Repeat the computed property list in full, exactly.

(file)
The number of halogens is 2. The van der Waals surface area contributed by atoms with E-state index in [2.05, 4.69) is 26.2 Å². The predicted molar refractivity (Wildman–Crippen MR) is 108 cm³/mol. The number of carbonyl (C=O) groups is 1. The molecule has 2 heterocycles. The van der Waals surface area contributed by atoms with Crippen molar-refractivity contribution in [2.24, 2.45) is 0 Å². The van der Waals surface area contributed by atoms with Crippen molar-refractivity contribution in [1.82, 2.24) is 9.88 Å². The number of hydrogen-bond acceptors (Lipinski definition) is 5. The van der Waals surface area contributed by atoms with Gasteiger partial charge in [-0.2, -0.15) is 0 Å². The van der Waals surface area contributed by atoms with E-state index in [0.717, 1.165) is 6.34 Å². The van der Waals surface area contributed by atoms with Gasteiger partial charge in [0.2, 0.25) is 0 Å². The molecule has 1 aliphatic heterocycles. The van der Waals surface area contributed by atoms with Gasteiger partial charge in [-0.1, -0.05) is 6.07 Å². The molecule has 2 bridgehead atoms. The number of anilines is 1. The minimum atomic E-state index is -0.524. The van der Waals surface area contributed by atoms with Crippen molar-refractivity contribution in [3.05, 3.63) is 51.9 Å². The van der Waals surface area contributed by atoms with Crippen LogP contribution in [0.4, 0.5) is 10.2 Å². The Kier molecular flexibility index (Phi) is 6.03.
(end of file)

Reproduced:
The number of halogens is 2. The van der Waals surface area contributed by atoms with E-state index in [2.05, 4.69) is 26.2 Å². The predicted molar refractivity (Wildman–Crippen MR) is 108 cm³/mol. The number of carbonyl (C=O) groups is 1. The molecule has 2 heterocycles. The van der Waals surface area contributed by atoms with Crippen molar-refractivity contribution in [2.24, 2.45) is 0 Å². The van der Waals surface area contributed by atoms with Crippen molar-refractivity contribution in [1.82, 2.24) is 9.88 Å². The number of hydrogen-bond acceptors (Lipinski definition) is 5. The van der Waals surface area contributed by atoms with Gasteiger partial charge in [-0.2, -0.15) is 0 Å². The van der Waals surface area contributed by atoms with E-state index in [0.717, 1.165) is 6.34 Å². The van der Waals surface area contributed by atoms with Gasteiger partial charge in [0.2, 0.25) is 0 Å². The molecule has 1 aliphatic heterocycles. The van der Waals surface area contributed by atoms with Gasteiger partial charge in [-0.1, -0.05) is 6.07 Å². The molecule has 2 bridgehead atoms. The number of anilines is 1. The minimum atomic E-state index is -0.524. The van der Waals surface area contributed by atoms with Crippen molar-refractivity contribution in [3.05, 3.63) is 51.9 Å². The van der Waals surface area contributed by atoms with Crippen LogP contribution in [0.4, 0.5) is 10.2 Å². The Kier molecular flexibility index (Phi) is 6.03.